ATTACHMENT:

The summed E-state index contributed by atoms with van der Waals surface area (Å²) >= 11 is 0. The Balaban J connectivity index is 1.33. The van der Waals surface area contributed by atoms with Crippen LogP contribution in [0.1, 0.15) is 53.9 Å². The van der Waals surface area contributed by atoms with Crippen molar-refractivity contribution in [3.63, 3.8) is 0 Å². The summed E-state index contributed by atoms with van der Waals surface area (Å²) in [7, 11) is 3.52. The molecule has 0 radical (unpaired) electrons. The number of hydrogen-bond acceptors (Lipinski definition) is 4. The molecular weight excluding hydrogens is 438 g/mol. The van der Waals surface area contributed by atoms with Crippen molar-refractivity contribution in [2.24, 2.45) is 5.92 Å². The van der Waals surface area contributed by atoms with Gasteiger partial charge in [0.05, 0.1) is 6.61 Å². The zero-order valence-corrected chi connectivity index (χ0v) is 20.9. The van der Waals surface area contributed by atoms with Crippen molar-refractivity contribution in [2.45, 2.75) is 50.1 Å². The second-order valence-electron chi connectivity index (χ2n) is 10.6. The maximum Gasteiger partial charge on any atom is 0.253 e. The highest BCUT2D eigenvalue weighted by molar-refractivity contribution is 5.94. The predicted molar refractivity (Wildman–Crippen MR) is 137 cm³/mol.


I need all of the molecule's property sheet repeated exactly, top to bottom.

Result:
The summed E-state index contributed by atoms with van der Waals surface area (Å²) >= 11 is 0. The Balaban J connectivity index is 1.33. The van der Waals surface area contributed by atoms with Crippen LogP contribution in [0.1, 0.15) is 53.9 Å². The van der Waals surface area contributed by atoms with Crippen molar-refractivity contribution in [3.63, 3.8) is 0 Å². The summed E-state index contributed by atoms with van der Waals surface area (Å²) in [7, 11) is 3.52. The molecule has 0 radical (unpaired) electrons. The number of hydrogen-bond acceptors (Lipinski definition) is 4. The molecular weight excluding hydrogens is 438 g/mol. The van der Waals surface area contributed by atoms with Crippen molar-refractivity contribution in [2.24, 2.45) is 5.92 Å². The van der Waals surface area contributed by atoms with Gasteiger partial charge in [0.05, 0.1) is 6.61 Å². The zero-order valence-corrected chi connectivity index (χ0v) is 20.9. The van der Waals surface area contributed by atoms with Crippen molar-refractivity contribution in [2.45, 2.75) is 50.1 Å². The second-order valence-electron chi connectivity index (χ2n) is 10.6. The maximum Gasteiger partial charge on any atom is 0.253 e. The highest BCUT2D eigenvalue weighted by molar-refractivity contribution is 5.94. The predicted molar refractivity (Wildman–Crippen MR) is 137 cm³/mol.